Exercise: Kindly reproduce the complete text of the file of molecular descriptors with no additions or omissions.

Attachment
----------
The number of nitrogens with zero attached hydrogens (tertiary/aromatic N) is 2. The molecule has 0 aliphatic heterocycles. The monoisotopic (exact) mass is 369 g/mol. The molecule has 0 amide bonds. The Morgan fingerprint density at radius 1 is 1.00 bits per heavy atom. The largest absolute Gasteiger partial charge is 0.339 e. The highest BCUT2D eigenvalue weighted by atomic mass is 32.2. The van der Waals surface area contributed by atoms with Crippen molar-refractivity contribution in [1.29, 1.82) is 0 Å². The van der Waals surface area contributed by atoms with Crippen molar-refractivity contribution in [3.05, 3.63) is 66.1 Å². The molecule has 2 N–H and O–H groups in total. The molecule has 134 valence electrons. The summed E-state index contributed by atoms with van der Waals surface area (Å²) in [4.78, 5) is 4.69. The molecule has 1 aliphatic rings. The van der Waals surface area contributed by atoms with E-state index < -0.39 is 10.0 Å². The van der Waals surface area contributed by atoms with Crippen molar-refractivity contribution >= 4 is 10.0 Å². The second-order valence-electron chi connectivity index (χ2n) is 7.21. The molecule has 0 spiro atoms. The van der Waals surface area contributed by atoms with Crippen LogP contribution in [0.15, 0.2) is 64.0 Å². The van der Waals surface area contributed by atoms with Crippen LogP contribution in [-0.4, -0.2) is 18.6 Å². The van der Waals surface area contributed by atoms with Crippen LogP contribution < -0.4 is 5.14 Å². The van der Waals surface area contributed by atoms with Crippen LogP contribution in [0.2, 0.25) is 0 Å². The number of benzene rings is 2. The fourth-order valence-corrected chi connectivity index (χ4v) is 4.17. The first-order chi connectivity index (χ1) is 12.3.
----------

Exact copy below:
The number of nitrogens with zero attached hydrogens (tertiary/aromatic N) is 2. The molecule has 0 aliphatic heterocycles. The monoisotopic (exact) mass is 369 g/mol. The molecule has 0 amide bonds. The Morgan fingerprint density at radius 1 is 1.00 bits per heavy atom. The largest absolute Gasteiger partial charge is 0.339 e. The highest BCUT2D eigenvalue weighted by atomic mass is 32.2. The van der Waals surface area contributed by atoms with Crippen molar-refractivity contribution in [1.29, 1.82) is 0 Å². The van der Waals surface area contributed by atoms with Crippen molar-refractivity contribution in [3.05, 3.63) is 66.1 Å². The molecule has 2 N–H and O–H groups in total. The molecule has 134 valence electrons. The summed E-state index contributed by atoms with van der Waals surface area (Å²) in [4.78, 5) is 4.69. The molecule has 1 aliphatic rings. The van der Waals surface area contributed by atoms with E-state index < -0.39 is 10.0 Å². The van der Waals surface area contributed by atoms with Crippen molar-refractivity contribution >= 4 is 10.0 Å². The second-order valence-electron chi connectivity index (χ2n) is 7.21. The molecule has 0 spiro atoms. The van der Waals surface area contributed by atoms with Crippen LogP contribution in [0.15, 0.2) is 64.0 Å². The van der Waals surface area contributed by atoms with Crippen LogP contribution in [-0.4, -0.2) is 18.6 Å². The van der Waals surface area contributed by atoms with Crippen LogP contribution < -0.4 is 5.14 Å². The van der Waals surface area contributed by atoms with Crippen LogP contribution in [0.2, 0.25) is 0 Å². The number of benzene rings is 2. The fourth-order valence-corrected chi connectivity index (χ4v) is 4.17. The first-order chi connectivity index (χ1) is 12.3.